(1.) That the homage done ought not to prejudice king Edward, because at the time he did it he was a minor under eighteen years of age; in which case, as in that of other minors who are wronged, restitution ought to be ordered within due time to be made by a competent judge, if there be such. In default of a competent judge the said king has made use of such remedies within due time as ought to suffice in this.’ regard. Besides, king Edward, being, as has been said, a minor, protested by his proctor specially appointed, before the homage was done, that by whatever homage done for the duchy of Aquitaine and the county of Ponthieu, he did not intend to resign his hereditary right to the realm of France, or to derogate in any way from the said right, even if letters were signed under any seal of his. And he protested that he did no homage to Philip voluntarily, but only from fear of losing the said duchy and county, and because he feared that if he did not do this homage he should not be able to avoid other terrible dangers and irreparable losses. To the truth of the foregoing king Edward by his proctor made oath on the Gospels in the presence of many witnesses.
(2.) To the objection of the oath sworn by king Edward in doing homage, it is not true, for neither he nor any of his progenitors ever swore in doing homage, as appears by inspecting the registers containing the forms of the said homages; nor in any letters sealed with the king's seal is it found that any such oath was taken; nor can it be said that in the homage done by the said king was there any tacit oath because the letters were so sealed.
(3.) As to what is said that the said letters were sealed in England, it is answered that not without the motive of fear was it done, seeing that there was danger of losing the duchy, by the army prepared therein against the king, and to invade England by way of Scotland. And that the said letters were sealed while the king was a minor, and without his full cognisance, and without his knowing that he prejudiced his right, which, on account of bis tender age he could not know. Moreover, as the king had no competent judge to order restitution to be made, he has used within due time the remedies which the law allows him. And the king wishes the pope to be informed that he never did anything purposely to Philip which should cause him to desist from prosecuting his right as against that person who calls himself king of France, and that his conscience is quite clear in this matter.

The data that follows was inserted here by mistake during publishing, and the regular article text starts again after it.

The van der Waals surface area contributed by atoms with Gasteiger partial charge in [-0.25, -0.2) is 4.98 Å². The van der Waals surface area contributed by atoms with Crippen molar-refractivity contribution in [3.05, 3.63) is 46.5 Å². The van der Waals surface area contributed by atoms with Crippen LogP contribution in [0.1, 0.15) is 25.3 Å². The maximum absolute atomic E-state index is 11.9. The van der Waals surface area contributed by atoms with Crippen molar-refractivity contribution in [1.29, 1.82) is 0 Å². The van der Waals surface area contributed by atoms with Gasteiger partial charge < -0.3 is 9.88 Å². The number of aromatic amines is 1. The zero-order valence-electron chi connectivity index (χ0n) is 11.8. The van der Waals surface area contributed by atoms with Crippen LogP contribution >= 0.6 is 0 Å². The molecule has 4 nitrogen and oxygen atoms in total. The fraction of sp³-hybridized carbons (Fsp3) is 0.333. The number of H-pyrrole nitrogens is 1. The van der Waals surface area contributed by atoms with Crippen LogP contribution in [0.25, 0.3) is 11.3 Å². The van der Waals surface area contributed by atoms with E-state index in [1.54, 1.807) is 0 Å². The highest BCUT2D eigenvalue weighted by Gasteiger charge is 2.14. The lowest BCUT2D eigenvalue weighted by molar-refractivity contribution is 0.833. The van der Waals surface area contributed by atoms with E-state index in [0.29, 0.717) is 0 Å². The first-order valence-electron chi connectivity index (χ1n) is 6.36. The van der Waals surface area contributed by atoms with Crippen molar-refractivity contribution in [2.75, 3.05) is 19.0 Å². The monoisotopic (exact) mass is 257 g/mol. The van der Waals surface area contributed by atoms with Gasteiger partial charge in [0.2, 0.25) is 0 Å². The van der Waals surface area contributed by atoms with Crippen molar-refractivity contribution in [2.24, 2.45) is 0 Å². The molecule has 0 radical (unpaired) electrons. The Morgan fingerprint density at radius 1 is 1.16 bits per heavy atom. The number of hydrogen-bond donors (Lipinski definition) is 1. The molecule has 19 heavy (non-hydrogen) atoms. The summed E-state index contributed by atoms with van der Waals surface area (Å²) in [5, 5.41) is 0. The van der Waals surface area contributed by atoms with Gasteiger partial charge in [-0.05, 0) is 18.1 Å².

(4.)To the objection that king Edward is not of the blood royal of France except on the female side, a woman being by custom of that realm excluded from the succession, it is replied that it does not follow that a woman's son should be excluded; so that the king vindicates his prerogative of succession as the nearest relation to his maternal uncle, king Charles; for he ought not to be excluded in favour of some more remote in relationship, although his mother, being a woman, could not herself succeed.
And if it be said that nephews of relations of Lewis and Philip, brothers of king Charles, were excluded from the royal succession because they were related to him on the female side, as king Edward is to his maternal uncle Charles, it is replied that it was not on that ground that the said nephews were excluded, but because none of them was in existence at the death of that king, as appears from the under-written statement. Philip le Bel died leaving three sons, Lewis, Philip le Long, and Charles, and a daughter Isabella, queen of England. Lewis succeeded his father, and died, leaving a daughter, who had no issue during Lewis's life, and his wife, who after his death bore a son John, who died nine days after he became king of France. Philip le Long immediately succeeded, and had three daughters, the eldest of whom married the duke of Burgundy, the second the dauphin of Vienne, the third the count of Flanders. Of the eldest was born a son, called, it is said, Robert, who died before his grandfather, king Philip; neither the second nor the third daughter had issue during the life of Philip, on whose death his younger brother Charles succeeded and died leaving two unmarried daughters only. From this it is clear that Charles was true and lawful king of France, and that consequently the king of England, son of Isabella, Charles's sister ought to succeed as Charles's nearest relation to the realm of France